Summer Heat Safety 6/2010
Heat Related Statistics-
- In a normal year, over 200 Americans die due to heat related illnesses.
- During the 1980 heat wave, more than 1,250 Americans died due to heat related illnesses.
- On average, heat related illness claims more lives yearly than floods, tornadoes, and lightning combined.
- Did you know that on a 90 degree day, a parked car with the windows open can reach 160 degrees in 10 minutes?
- What are the Warning Signs of Heat Related Illness?
- The warning signs of heat related illnesses vary depending upon the severity of the heat exposure. The are 4 basic categories of heat related illnesses.
- Sunburn Signs of sunburn include: redness and pain. Severe cases may include swelling of the skin, blisters, fever and headaches.
- What to do: apply ointment for mild cases. Serious cases should be seen by your primary care provider.
- Heat Cramps Signs of heat cramps include: heavy sweating and painful muscle spasms, usually in the legs and abdomen.
- What to do: Apply firm pressure to the cramping muscle or gently massage to relieve cramp. Give sips of water. Fast water intake could cause nausea. If symptoms persist, consult your health care provider.
- Heat Exhaustion Signs of heat exhaustion include: heavy sweating; general weakness; cold, pale or clammy skin; fainting; and vomiting. A person with heat exhaustion may have a normal body temperature.
- What to do: get the exposed person out of the heat immediately. Apply cool, wet clothes. Give sips of water. Fast water intake can induce vomiting. If symptoms persist, consult your health care provider.
- Heat Stroke (Sunstroke) Signs of a heat stroke include: body temperature of 106 degrees Fahrenheit or higher, hot dry skin, rapid pulse and loss of consciousness.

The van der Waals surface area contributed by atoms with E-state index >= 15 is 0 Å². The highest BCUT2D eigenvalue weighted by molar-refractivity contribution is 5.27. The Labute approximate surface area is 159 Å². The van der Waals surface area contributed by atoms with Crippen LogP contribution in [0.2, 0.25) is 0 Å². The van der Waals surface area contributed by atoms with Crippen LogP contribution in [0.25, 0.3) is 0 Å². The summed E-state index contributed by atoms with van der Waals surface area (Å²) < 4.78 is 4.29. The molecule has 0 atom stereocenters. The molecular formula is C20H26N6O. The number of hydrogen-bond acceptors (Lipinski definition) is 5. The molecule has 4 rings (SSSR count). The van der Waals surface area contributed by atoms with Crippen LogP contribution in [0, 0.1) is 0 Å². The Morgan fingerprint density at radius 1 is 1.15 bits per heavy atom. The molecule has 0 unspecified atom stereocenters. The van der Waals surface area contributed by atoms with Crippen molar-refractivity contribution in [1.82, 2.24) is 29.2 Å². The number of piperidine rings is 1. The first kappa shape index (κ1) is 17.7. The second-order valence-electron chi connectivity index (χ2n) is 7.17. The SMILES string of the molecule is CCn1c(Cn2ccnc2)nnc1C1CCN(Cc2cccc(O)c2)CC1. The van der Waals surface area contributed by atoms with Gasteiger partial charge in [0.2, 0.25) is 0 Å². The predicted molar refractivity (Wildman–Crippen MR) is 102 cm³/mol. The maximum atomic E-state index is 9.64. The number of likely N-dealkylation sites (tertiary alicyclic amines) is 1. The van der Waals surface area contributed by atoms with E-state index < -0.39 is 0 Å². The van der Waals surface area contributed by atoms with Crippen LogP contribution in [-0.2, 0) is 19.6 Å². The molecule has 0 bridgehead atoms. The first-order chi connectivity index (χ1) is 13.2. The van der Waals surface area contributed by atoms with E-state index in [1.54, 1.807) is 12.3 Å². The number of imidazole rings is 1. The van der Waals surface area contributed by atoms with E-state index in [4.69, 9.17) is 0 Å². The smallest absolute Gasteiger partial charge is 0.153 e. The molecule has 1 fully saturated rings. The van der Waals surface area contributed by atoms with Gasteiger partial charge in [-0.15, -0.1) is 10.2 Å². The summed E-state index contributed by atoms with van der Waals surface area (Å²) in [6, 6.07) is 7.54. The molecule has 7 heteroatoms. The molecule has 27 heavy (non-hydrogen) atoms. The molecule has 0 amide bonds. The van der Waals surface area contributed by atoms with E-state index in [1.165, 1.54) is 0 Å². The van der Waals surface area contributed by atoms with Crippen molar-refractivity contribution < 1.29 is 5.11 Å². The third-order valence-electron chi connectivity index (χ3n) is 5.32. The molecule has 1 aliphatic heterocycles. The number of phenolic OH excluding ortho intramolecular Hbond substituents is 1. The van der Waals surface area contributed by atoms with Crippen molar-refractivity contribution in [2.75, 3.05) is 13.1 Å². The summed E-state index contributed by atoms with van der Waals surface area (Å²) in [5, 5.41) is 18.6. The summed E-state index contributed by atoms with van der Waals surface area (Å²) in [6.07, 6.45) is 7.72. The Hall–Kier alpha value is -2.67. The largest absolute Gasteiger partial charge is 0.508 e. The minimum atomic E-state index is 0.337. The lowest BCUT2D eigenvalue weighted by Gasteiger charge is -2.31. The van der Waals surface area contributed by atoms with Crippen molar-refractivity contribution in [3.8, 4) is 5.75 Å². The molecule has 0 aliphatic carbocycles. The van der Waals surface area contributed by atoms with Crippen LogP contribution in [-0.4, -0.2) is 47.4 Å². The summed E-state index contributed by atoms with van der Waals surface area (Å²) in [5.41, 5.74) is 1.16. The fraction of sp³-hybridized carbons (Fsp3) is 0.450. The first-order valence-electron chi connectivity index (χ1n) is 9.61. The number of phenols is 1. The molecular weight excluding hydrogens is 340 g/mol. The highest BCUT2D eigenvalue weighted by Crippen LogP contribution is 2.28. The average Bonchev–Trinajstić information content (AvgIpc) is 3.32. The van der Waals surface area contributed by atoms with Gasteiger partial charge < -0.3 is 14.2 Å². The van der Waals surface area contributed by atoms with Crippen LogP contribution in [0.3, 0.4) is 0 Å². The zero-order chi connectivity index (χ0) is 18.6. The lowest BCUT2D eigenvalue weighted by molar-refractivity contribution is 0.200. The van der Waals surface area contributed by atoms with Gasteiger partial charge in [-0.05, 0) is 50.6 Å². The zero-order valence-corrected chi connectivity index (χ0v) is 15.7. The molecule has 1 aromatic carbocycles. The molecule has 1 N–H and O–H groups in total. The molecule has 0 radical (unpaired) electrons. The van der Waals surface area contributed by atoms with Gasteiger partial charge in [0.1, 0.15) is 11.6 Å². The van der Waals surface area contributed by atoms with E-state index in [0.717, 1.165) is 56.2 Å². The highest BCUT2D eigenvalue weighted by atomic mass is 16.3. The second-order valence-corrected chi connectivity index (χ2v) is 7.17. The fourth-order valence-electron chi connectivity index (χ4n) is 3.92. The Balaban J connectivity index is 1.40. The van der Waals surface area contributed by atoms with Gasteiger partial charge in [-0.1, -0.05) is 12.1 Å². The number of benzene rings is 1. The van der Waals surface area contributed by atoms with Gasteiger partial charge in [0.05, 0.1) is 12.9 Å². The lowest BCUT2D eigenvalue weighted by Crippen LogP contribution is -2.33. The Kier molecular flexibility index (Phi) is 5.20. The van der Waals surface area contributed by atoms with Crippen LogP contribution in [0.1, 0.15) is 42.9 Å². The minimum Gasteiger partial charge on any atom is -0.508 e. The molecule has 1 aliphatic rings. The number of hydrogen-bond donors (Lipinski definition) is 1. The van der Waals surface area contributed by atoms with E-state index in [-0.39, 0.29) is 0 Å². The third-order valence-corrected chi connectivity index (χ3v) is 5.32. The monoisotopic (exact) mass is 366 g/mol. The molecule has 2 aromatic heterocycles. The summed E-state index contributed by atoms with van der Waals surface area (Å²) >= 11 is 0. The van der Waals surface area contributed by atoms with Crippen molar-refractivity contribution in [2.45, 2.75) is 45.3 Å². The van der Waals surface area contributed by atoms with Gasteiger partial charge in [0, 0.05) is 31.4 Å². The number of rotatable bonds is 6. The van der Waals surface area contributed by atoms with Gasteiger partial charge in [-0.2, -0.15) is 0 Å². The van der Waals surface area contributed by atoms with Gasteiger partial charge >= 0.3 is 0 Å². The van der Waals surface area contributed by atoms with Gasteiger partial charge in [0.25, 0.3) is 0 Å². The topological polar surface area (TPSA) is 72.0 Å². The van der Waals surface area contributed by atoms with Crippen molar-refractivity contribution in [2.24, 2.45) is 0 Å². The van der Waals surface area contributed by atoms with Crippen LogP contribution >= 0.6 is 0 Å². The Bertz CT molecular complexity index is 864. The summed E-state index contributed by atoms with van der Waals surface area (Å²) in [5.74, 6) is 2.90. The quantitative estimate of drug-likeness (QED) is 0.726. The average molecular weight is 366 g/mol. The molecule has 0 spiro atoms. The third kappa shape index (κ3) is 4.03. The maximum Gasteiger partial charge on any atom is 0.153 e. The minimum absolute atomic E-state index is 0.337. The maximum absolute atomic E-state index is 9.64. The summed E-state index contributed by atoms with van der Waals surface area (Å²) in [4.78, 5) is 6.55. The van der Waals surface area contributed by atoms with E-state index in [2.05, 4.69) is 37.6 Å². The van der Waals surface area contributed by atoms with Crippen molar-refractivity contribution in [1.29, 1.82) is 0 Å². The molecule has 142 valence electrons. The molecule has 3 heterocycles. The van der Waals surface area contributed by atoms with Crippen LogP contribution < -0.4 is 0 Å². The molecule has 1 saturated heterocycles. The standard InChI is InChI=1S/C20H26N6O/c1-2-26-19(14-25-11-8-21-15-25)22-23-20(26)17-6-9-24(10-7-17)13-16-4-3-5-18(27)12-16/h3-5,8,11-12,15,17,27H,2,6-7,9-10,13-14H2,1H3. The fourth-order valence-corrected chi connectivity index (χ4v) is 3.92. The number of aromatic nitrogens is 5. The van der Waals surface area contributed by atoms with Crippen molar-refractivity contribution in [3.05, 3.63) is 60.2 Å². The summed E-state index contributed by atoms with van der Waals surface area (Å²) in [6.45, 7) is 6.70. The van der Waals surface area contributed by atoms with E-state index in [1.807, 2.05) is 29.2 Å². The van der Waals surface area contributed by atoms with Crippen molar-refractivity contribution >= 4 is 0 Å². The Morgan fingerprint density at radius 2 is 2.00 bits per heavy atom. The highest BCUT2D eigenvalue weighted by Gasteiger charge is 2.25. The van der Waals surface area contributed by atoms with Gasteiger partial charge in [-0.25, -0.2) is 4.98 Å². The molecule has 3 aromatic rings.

- What to do: Heat stroke is a severe medical emergency. Go to a hospital emergency room as soon as possible. Do not give fluids.
- All heat related illnesses may occur quicker, and be aggravated, by insufficient hydration. Heat illness can be avoided. Your body needs water to keep cool. Proper hydration helps the body stay cool by diffusing water through the skin by sweating. Be sure to drink plenty of water on warm days, even if you are not feeling thirsty. Once you become ill, it’s too late.
What is the Heat Index (HI)?
The heat index (HI), sometimes called the “apparent temperature”, is a measurement for how hot it feels when relative humidity is added to the actual air temperature. For example, if the air temperature is 95 degrees Fahrenheit and the relative humidity is 55%, then the heat index temperature is 110 degrees Fahrenheit. Note: the heat index normal values are devised for shady, lightly windy conditions. Full sun can increase a heat index value by 15%. Heat related illnesses are most prevalent when there is a heat index of 90 degrees or higher.
Tips for Preventing Heat Related Illnesses-
- Above all, drink plenty of water. Drink 2 to 4 glasses of water an hour while in the heat. Don’t try to drink it all at once. Drink small amounts continuously.
- Avoid caffeinated or alcoholic beverages which tend to dehydrate the body.
- Wear lightweight, light-colored clothing. Hats are also a good idea.
- Eat small meals. Avoid high protein meals which increase metabolism and thereby raise body temperature.
- Slow down. Avoid outdoor strenuous activity. If you must do strenuous activities, do them in the coolest part of the day.
- Take time out during the hottest part of the day. Rest some place cool.
- Never leave someone in a parked car! Not even for a moment. Don’t leave pets in a parked car, either. Pets can suffer heat related illness too. Consult your primary care provider if you have any concerns about how your pre-existing medical condition or your medication may be affected by the heat.
Consult your primary care provider for specific medical questions